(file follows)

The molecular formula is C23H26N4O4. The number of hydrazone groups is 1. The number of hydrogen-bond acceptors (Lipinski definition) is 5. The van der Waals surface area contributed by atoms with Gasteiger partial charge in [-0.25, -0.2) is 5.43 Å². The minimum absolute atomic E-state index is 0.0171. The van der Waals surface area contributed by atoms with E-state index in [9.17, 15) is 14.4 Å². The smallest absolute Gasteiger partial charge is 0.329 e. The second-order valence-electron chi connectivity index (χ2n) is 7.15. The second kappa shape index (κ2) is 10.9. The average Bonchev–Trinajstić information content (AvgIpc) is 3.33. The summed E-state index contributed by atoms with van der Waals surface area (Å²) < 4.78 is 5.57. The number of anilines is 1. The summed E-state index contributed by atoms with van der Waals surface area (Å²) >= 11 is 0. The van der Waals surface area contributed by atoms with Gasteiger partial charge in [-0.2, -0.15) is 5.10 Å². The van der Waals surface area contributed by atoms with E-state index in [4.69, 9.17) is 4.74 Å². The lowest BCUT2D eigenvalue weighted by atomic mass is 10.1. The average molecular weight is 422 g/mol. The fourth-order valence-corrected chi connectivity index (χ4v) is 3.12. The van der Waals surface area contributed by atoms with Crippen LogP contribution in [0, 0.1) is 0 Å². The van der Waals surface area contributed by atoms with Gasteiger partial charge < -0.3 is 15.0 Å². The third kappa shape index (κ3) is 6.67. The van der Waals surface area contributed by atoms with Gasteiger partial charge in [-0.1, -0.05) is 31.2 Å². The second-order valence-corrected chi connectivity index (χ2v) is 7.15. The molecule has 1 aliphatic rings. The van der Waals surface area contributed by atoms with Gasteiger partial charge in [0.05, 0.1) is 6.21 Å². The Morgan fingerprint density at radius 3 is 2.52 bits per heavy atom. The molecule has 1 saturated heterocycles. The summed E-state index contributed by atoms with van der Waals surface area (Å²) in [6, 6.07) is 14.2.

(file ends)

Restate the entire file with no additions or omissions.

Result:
The molecular formula is C23H26N4O4. The number of hydrazone groups is 1. The number of hydrogen-bond acceptors (Lipinski definition) is 5. The van der Waals surface area contributed by atoms with Gasteiger partial charge in [-0.25, -0.2) is 5.43 Å². The minimum absolute atomic E-state index is 0.0171. The van der Waals surface area contributed by atoms with E-state index in [9.17, 15) is 14.4 Å². The smallest absolute Gasteiger partial charge is 0.329 e. The second-order valence-electron chi connectivity index (χ2n) is 7.15. The second kappa shape index (κ2) is 10.9. The average Bonchev–Trinajstić information content (AvgIpc) is 3.33. The summed E-state index contributed by atoms with van der Waals surface area (Å²) < 4.78 is 5.57. The number of anilines is 1. The summed E-state index contributed by atoms with van der Waals surface area (Å²) >= 11 is 0. The van der Waals surface area contributed by atoms with Gasteiger partial charge in [-0.2, -0.15) is 5.10 Å². The van der Waals surface area contributed by atoms with E-state index in [4.69, 9.17) is 4.74 Å². The lowest BCUT2D eigenvalue weighted by atomic mass is 10.1. The average molecular weight is 422 g/mol. The fourth-order valence-corrected chi connectivity index (χ4v) is 3.12. The van der Waals surface area contributed by atoms with Crippen LogP contribution in [0, 0.1) is 0 Å². The van der Waals surface area contributed by atoms with Gasteiger partial charge < -0.3 is 15.0 Å². The third kappa shape index (κ3) is 6.67. The van der Waals surface area contributed by atoms with Gasteiger partial charge in [-0.1, -0.05) is 31.2 Å². The second-order valence-corrected chi connectivity index (χ2v) is 7.15. The molecule has 1 aliphatic rings. The van der Waals surface area contributed by atoms with Gasteiger partial charge in [0.05, 0.1) is 6.21 Å². The Morgan fingerprint density at radius 3 is 2.52 bits per heavy atom. The molecule has 1 saturated heterocycles. The summed E-state index contributed by atoms with van der Waals surface area (Å²) in [6, 6.07) is 14.2.